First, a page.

83rd Annual

Tuesday, 11 February 2003: 2:15 PM
Progress on a knowledge-based internet weather forecasting system
Harvey Stern, Bureau of Meteorology, Melbourne, Vic., Australia
Poster PDF (146.8 kB)
Progress on a knowledge-based internet forecasting system

In a paper presented to the 18th IIPS Conference (2002), the present author described some early work towards the development of a knowledge-based system for the generation of internet weather forecasts. The performance of the 2002 system was evaluated (real-time) over one month (November 2001) and found to be superior to forecasts based on persistence and climatology. However, the system's predictions were somewhat inferior to the corresponding officially issued forecasts, especially for days 1 and 2. For more details, readers may refer to: http://www.weather-climate.com/internetforecasts.ppt

A subsequent analysis of the verification data suggested that there were three main reasons for this inadequate performance:

  • Firstly, the forecasts were largely a function of the broad-scale synoptic pattern suggested by the NWP models;
  • Secondly, the system failed to take into account NWP model forecasts of the thermal pattern; and,
  • Thirdly, the system failed to take into account NWP model forecasts of moisture in the troposphere.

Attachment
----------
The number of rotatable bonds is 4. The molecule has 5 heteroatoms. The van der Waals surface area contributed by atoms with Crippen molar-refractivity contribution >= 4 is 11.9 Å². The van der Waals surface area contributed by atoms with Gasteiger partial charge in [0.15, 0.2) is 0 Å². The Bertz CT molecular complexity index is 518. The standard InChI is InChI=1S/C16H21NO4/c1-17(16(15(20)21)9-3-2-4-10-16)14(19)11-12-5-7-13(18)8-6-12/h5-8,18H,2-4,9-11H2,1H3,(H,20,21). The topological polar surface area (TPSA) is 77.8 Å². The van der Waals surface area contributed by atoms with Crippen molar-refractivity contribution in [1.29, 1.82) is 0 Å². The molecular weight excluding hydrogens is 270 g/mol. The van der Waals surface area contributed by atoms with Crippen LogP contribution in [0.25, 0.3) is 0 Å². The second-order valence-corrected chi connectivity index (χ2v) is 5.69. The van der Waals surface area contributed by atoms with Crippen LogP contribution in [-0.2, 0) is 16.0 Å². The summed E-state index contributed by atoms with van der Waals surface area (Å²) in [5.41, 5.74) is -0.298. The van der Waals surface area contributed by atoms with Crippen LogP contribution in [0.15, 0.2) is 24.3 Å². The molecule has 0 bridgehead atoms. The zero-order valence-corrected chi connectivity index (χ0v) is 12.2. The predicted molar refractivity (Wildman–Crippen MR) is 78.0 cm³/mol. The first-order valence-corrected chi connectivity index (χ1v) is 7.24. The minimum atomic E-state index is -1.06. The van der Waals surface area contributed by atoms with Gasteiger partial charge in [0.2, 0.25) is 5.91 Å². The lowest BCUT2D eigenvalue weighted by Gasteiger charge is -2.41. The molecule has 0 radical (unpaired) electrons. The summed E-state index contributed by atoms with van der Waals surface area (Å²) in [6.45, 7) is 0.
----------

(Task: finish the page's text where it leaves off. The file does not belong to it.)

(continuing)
The current paper describes how the knowledge-based system has been modified in order to address the aforementioned deficiencies. It also presents the results of a verification exercise on developmental data. This exercise demonstrates that potential for a significant increase in the accuracy of the forecasts has been achieved.

The 2002 system operated by producing its predictions from a restricted number of discrete "forecast sets". The set that was chosen (by the system) was largely determined by the particular synoptic pattern suggested by the selected NWP model. The 2003 modification utilises regression analysis to allow predictions to be selected from a continuous array of possible forecasts. The particular form of regression analysis employed is parameter enveloping. Parameter enveloping allows definition of how the various predictors impact upon, or envelope, the influence (on a predictand) of other predictors.

The 2003 modification utilises 40 years of data (1961-2000), made up of 14,610 individual synoptic situations, in its development. The data is stratified into a set of 50 synoptic types, utilising NCEP data and a synoptic-typer interface (refer to another paper in the current session by Robert Dahni). Regression analysis is then carried out on data associated with each of the synoptic types. Maximum temperature forecasts for Melbourne (generated from the developmental data set) display greater accuracy than that achieved historically by official day-1 predictions, for every one of the synoptic types.

However, it should be pointed out that, over the years, there has been an increase in the accuracy of the official day-1 temperature forecasts.

It is planned to carry out an evaluation of the performance of the modified system real-time, and over one month, in November 2002, and to compare its performance with that of the "pilot" system in November 2001. Readers interested in detailed results of this evaluation may refer to: http://www.weather-climate.com/internetforecasts.html

Supplementary URL: http://www.weather-climate.com/internetforecasts.html